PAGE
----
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Change coming to House Bill 1188?

House Bill 1188 would amend Pennsylvania’s Game and Wildlife Code to remove restrictions on the use of thermal and night vision equipment for hunting.

Currently, the game code bans the use of thermal, night vision and similar equipment as unlawful devices.

House Bill 1188 would remove this statutory restriction and allow the Pennsylvania Game Commission to regulate the use of such devices, specific to use on various species, seasons and bag limits.

State Representative Parke Wentling sponsored the bill.

“The use of this equipment would greatly benefit predator hunters here in the Commonwealth in helping to control populations of predator species, especially coyotes, whose population numbers continue to increase regardless of the fact that they can be hunted 24 hours a day, nearly 365 days a year,” Wentling said.

“Predator populations must be kept in check to help protect livestock and pets, and further help ensure the personal safety of our constituents.”

Sheri Baity worked with Wentling to develop the bill. Baity’s hunting time has been limited in recent years as she has spent countless hours traveling back and forth to Harrisburg and to various senator and representative officers to boost support of the bill.

She’s accustomed to travel! If you ever get a chance, check out one of her seminars, which detail coyote hunting and use of game calls. She’s develop her own line of calls, Crows Nest Calls, and packs seminars. She had hunted coyotes in PA, MT, NY, TX, AZ, WV and VA, using her trusty Winchester Model 70 .243, and has taken well over 100 coyotes in PA.

“I’ve spent two and a half years on this,” Baity said. “It passed through the House by a 95-5 vote, now after the summer break hopefully we can get it back on the table for September.”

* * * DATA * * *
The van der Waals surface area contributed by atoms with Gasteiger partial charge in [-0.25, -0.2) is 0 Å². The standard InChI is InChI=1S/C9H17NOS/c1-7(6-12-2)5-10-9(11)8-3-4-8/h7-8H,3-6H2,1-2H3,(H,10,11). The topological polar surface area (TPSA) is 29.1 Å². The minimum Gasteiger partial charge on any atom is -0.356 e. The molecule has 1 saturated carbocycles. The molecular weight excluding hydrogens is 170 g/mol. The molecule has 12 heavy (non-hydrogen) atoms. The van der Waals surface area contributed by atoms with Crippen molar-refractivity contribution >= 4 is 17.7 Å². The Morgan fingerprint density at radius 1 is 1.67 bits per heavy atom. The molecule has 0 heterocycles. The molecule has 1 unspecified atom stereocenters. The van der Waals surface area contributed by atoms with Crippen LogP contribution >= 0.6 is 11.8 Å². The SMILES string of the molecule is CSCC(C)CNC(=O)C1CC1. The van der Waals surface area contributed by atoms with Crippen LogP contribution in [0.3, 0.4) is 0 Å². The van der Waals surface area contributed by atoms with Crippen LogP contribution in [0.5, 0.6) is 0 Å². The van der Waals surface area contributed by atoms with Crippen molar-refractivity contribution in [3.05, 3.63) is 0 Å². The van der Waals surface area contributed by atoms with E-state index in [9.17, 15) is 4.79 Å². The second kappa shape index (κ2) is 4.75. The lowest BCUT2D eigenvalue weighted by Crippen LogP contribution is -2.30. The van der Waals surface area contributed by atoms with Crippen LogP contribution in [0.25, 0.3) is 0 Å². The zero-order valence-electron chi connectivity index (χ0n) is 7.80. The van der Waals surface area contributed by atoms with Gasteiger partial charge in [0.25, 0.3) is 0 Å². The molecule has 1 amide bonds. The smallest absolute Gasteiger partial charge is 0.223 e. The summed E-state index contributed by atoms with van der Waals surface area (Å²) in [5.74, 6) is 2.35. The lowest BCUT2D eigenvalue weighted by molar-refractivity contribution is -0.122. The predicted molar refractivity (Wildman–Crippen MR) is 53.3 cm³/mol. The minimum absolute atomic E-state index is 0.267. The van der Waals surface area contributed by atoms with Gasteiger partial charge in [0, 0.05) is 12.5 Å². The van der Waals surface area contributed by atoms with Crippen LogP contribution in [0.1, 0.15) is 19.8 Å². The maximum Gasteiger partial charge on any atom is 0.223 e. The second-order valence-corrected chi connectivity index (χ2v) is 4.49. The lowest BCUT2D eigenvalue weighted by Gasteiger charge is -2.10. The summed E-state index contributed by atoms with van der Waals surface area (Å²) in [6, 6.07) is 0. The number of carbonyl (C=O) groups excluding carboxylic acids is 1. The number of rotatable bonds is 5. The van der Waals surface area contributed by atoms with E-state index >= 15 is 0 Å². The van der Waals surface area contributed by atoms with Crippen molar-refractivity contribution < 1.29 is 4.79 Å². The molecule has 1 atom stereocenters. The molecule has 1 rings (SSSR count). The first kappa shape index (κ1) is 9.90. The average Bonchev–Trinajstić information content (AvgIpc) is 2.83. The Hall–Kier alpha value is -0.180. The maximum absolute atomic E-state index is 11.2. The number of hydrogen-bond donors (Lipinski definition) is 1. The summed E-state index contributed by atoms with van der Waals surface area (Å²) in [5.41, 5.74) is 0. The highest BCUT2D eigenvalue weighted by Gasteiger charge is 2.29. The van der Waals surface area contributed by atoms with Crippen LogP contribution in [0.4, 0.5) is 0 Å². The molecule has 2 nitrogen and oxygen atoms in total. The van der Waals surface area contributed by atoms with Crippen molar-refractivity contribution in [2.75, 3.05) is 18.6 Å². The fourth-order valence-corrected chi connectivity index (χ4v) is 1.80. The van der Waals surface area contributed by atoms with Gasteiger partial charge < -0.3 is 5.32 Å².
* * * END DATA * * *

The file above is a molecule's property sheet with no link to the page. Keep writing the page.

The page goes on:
Baity credited Wentling for his support.

“There are too many laws in existence that should be controlled by the PGC and getting somebody to write and introduce the legislation was a challenge – he busted his hump getting cosponsors,” she said. “All the surrounding states allow the use of similar equipment.”

“I travel all over to hunt coyotes and can use it everywhere,” she added. “Then I come home to my farm and I can’t use it.”

What do the terms mean? A thermal sight is a sight that combines a compact thermographic camera and an aiming reticle. A special lens in the thermal scope focused the infrared light emitted by the object (coyote or other predator) that is in view.

A night vision scope requires a light source to provide an image. Night vision optics come equipped with an infrared illuminator.

Baity uses NiteSite products. The company designs and manufactures night vision products for hunting, and also for zero light observation. NiteSite through research has developed a way to use infrared in a unique way, keeping the cost down on their products and also making them more user-friendly. No matter what the light conditions, you get crisp, ultra-clear vision, Baity said. You can keep using your day light scope; just add the night vision system.

“The predators are out there at night,” Baity said. “It should be up to the game commission to decide when night vision equipment can be used.”

South Williamsport hunter Sheri Baity has traveled countless miles in support of  legislation which would allow use of thermal and night vision scopes for hunting predators. LISA PRICE/TIMES NEWS